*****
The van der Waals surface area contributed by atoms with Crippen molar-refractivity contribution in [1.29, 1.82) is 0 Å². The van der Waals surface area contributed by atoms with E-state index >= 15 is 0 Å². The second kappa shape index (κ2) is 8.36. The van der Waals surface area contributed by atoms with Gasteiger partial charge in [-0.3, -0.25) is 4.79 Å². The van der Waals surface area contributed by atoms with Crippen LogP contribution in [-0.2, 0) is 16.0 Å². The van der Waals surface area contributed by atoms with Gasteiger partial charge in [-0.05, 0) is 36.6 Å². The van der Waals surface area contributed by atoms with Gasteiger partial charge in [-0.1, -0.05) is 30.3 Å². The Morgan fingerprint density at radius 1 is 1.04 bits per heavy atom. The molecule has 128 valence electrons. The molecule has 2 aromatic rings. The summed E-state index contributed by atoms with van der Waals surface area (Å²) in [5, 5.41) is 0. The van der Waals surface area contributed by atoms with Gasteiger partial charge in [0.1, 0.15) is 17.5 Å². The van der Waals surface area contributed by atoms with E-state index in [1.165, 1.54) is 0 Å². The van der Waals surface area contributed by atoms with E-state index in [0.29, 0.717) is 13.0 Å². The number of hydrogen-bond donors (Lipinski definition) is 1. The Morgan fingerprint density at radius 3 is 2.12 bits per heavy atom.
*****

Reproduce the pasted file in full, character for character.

The van der Waals surface area contributed by atoms with Crippen molar-refractivity contribution in [1.29, 1.82) is 0 Å². The van der Waals surface area contributed by atoms with E-state index >= 15 is 0 Å². The second kappa shape index (κ2) is 8.36. The van der Waals surface area contributed by atoms with Gasteiger partial charge in [-0.3, -0.25) is 4.79 Å². The van der Waals surface area contributed by atoms with Crippen LogP contribution in [-0.2, 0) is 16.0 Å². The van der Waals surface area contributed by atoms with Gasteiger partial charge in [-0.05, 0) is 36.6 Å². The van der Waals surface area contributed by atoms with Gasteiger partial charge in [-0.1, -0.05) is 30.3 Å². The Morgan fingerprint density at radius 1 is 1.04 bits per heavy atom. The molecule has 128 valence electrons. The molecule has 2 aromatic rings. The summed E-state index contributed by atoms with van der Waals surface area (Å²) in [5, 5.41) is 0. The van der Waals surface area contributed by atoms with Gasteiger partial charge in [0.1, 0.15) is 17.5 Å². The van der Waals surface area contributed by atoms with E-state index in [1.165, 1.54) is 0 Å². The van der Waals surface area contributed by atoms with E-state index in [0.29, 0.717) is 13.0 Å². The number of hydrogen-bond donors (Lipinski definition) is 1. The Morgan fingerprint density at radius 3 is 2.12 bits per heavy atom.